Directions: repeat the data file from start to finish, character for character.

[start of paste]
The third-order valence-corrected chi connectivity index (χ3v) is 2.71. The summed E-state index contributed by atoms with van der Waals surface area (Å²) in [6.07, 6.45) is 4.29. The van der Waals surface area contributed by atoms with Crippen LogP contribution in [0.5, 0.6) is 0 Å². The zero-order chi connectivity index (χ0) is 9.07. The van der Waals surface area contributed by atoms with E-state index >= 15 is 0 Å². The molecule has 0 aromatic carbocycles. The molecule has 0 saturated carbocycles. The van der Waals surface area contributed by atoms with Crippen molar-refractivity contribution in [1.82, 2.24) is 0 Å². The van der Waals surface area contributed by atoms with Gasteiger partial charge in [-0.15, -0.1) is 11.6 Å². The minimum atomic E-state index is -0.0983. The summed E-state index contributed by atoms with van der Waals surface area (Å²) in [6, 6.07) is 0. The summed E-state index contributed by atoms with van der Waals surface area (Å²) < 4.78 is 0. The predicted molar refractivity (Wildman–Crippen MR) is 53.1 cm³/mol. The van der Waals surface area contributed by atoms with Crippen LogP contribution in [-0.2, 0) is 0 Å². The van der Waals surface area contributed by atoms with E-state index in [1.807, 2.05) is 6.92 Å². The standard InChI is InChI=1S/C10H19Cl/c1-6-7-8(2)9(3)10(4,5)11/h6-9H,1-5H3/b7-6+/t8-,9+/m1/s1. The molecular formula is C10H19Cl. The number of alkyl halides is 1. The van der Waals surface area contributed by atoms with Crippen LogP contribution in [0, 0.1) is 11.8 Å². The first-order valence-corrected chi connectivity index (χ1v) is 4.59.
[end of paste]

The third-order valence-corrected chi connectivity index (χ3v) is 2.71. The summed E-state index contributed by atoms with van der Waals surface area (Å²) in [6.07, 6.45) is 4.29. The van der Waals surface area contributed by atoms with Crippen LogP contribution in [0.5, 0.6) is 0 Å². The zero-order chi connectivity index (χ0) is 9.07. The van der Waals surface area contributed by atoms with E-state index >= 15 is 0 Å². The molecule has 0 aromatic carbocycles. The molecule has 0 saturated carbocycles. The van der Waals surface area contributed by atoms with Crippen molar-refractivity contribution in [1.82, 2.24) is 0 Å². The van der Waals surface area contributed by atoms with Gasteiger partial charge in [-0.15, -0.1) is 11.6 Å². The minimum atomic E-state index is -0.0983. The summed E-state index contributed by atoms with van der Waals surface area (Å²) in [6, 6.07) is 0. The summed E-state index contributed by atoms with van der Waals surface area (Å²) < 4.78 is 0. The predicted molar refractivity (Wildman–Crippen MR) is 53.1 cm³/mol. The van der Waals surface area contributed by atoms with Crippen LogP contribution in [-0.2, 0) is 0 Å². The van der Waals surface area contributed by atoms with E-state index in [1.807, 2.05) is 6.92 Å². The standard InChI is InChI=1S/C10H19Cl/c1-6-7-8(2)9(3)10(4,5)11/h6-9H,1-5H3/b7-6+/t8-,9+/m1/s1. The molecular formula is C10H19Cl. The number of alkyl halides is 1. The van der Waals surface area contributed by atoms with Crippen LogP contribution in [0, 0.1) is 11.8 Å². The first-order valence-corrected chi connectivity index (χ1v) is 4.59.